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Magnetic field above a thin charged disc

  1. Oct 13, 2008 #1
    1. The problem statement, all variables and given/known data
    A thin disc of radius R carries a surface charge [tex]\sigma[/tex]. It rotates with angular frequency [tex]\omega[/tex] about the z axis, which is perpendicular to the disc and through its center. What is B along the z axis?

    2. Relevant equations
    General Biot-Savart law:
    B(x) = [tex]\frac{\mu_{0}}{4\pi}\int\frac{J(x') x (x-x')}{|x-x'|}d^{3}x'[/tex]

    K [tex]\equiv \frac{dI}{dl_{perpendicular}}[/tex]
    K = [tex]\sigma[/tex]v

    3. The attempt at a solution
    I'm wondering if the general form Biot-Savart law can be 'generalized' to a 2-D surface current density K instead, and if the form would be the same?
    B(x) = [tex]\frac{\mu_{0}}{4\pi}\int\frac{K(x') x (x-x')}{|x-x'|}d^{2}x'[/tex]
  2. jcsd
  3. Oct 13, 2008 #2


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    I don't follow your equations, you aren't using a standard notation. Regardless, you don't need to use a surface current. You can treat every infinitesimal interval of radius dr as a loop of current. Integrate the equation for field from a current loop over r from 0 to R
  4. Oct 13, 2008 #3


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    Hi russdot, try using \vec{B} instead of B in your LaTeX equations, and put the whole equation in LaTeX to make it easier to read.

    The Biot-Savart Law for a surface current is:

    [tex]\vec{B}(\vec{r})=\frac{\mu _0}{4 \pi} \int \frac{\vec{K}(\vec{r'}) \times \widehat{\vec{r}-\vec{r'}}}{|\vec{r}-\vec{r'}|^2} d^3r'[/tex]

    Such integrals are tedious to evaluate, so if you are allowed to use Ampere's law or calculate the vector potential [itex]\vec{A}[/itex] first, I would do that.
  5. Oct 13, 2008 #4
    Hi gabbagabbahey,
    Thanks for the tips, I'm still getting used to the LaTeX notation.

    Ok, and then each infinitesimal loop will have a current I = [tex]\sigma 2 \pi R dr[/tex].
  6. Oct 13, 2008 #5


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    You're welcome:smile:

    Shouldn't each loop have a current of [itex]2 \pi r \sigma \omega dr[/itex]?:wink:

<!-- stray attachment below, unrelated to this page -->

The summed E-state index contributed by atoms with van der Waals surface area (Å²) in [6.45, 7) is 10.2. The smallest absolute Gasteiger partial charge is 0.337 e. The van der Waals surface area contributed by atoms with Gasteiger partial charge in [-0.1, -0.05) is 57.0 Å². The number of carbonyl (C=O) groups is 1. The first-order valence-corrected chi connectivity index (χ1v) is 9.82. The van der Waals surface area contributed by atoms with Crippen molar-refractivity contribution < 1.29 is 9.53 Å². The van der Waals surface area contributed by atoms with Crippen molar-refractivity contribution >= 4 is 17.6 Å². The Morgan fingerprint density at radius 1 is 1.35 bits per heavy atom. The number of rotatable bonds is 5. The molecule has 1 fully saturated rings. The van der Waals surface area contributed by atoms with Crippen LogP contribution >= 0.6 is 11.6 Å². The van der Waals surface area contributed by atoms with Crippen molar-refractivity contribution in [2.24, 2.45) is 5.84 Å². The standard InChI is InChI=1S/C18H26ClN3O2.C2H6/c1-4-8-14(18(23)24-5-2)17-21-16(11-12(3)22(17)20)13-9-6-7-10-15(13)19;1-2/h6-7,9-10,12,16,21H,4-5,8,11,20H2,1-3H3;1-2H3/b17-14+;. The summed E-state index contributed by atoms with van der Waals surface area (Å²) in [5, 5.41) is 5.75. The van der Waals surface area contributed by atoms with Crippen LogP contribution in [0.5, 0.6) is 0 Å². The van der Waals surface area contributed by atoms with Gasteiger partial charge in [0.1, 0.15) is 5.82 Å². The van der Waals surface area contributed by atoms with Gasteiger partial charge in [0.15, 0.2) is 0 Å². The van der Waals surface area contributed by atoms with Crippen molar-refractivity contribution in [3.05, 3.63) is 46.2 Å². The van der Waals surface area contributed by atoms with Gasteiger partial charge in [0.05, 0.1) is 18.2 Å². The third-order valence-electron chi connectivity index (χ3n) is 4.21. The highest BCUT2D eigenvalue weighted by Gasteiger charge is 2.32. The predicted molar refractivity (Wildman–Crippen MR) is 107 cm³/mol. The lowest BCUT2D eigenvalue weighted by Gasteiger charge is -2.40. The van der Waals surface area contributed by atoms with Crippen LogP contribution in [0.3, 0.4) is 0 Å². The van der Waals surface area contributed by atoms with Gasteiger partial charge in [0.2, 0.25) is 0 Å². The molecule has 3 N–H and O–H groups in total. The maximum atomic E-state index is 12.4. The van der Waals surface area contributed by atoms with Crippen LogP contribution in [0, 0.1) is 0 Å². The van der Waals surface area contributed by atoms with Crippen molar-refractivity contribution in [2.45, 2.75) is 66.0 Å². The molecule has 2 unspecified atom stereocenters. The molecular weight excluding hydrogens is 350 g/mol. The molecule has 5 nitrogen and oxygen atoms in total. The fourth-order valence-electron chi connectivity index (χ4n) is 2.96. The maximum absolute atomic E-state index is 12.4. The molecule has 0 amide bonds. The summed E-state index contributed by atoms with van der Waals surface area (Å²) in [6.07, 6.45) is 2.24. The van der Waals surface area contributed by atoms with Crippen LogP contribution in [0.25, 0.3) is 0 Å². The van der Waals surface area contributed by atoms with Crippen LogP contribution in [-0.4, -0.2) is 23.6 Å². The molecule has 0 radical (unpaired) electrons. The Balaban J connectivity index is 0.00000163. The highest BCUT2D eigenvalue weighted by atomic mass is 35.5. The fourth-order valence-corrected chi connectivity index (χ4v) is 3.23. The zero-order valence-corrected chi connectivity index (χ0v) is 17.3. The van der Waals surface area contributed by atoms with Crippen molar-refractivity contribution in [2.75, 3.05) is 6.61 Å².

7. Oct 13, 2008 #6
    Ah yes, I really should eat some food...
    but since [tex]\vec{I} = \lambda \vec{v}[/tex]
    and [tex]\lambda = \sigma 2 \pi dr[/tex]
    and [tex]\vec{v} = r \vec{\omega}[/tex]
    then [tex]\vec{I} = \sigma 2 \pi \vec{\omega} r dr[/tex], correct?
  8. Oct 13, 2008 #7


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    Yep, looks good to me (my sigma didn't show up right the first time)....what then is the magnetic field of each loop? What do you get for the total magnetic field?
  9. Oct 13, 2008 #8
    For the magnetic field of each loop (along Z axis), I get:
    [tex]\vec{B}(z) = \frac{\mu_{0}}{4 \pi} \int \frac{\sigma 2 \pi \omega x'^{2} (\hat{\phi} \times \hat{r})dx'd\phi}{x'^{2} + z^{2}}[/tex]
    where [tex]\hat{\phi} \times \hat{\r} = \hat{k}cos\psi + \hat{R}sin\psi[/tex]
    ([tex]\psi[/tex] is the angle between[tex]\vec{r} = \vec{x} - \vec{x}'[/tex] and [tex]\hat{R}[/tex] where [tex]\hat{R}[/tex] is the cylindrical radial unit vector)

    the [tex]sin\psi[/tex] term integrates out to zero, because [tex]\hat{R} = \hat{i}cos\phi + \hat{j}sin\phi[/tex] and I used the trig substitution [tex]cos\psi = \frac{x'}{\sqrt{x'^{2} + z^{2}}}[/tex]

    [tex]\vec{B}(z) = \mu_{0} \pi \sigma \omega \int_{0}^{R} \frac{ x'^{3} dx'}{(x'^{2} + z^{2})^{3/2}} \hat{k}[/tex]

    Which gives a total magnetic field:
    [tex]\vec{B}(z) = \mu_{0} \pi \sigma \omega (\frac{2z^{2} + R^2}{\sqrt{z^{2} + R^{2}}} - 2z) \hat{k}[/tex]
  10. Apr 21, 2011 #9
    Uhm... wouldn't the current flowing through an infinitesimal loop be the charge divided by a period T=[tex]\frac{2\pi}{\omega}[/tex] ?
    [tex]i=\sigma\omega rdr[/tex]

    P.s: how did you resolve the integral? Substituction with sinh(t) ? Are there any faster method?
    Last edited: Apr 21, 2011
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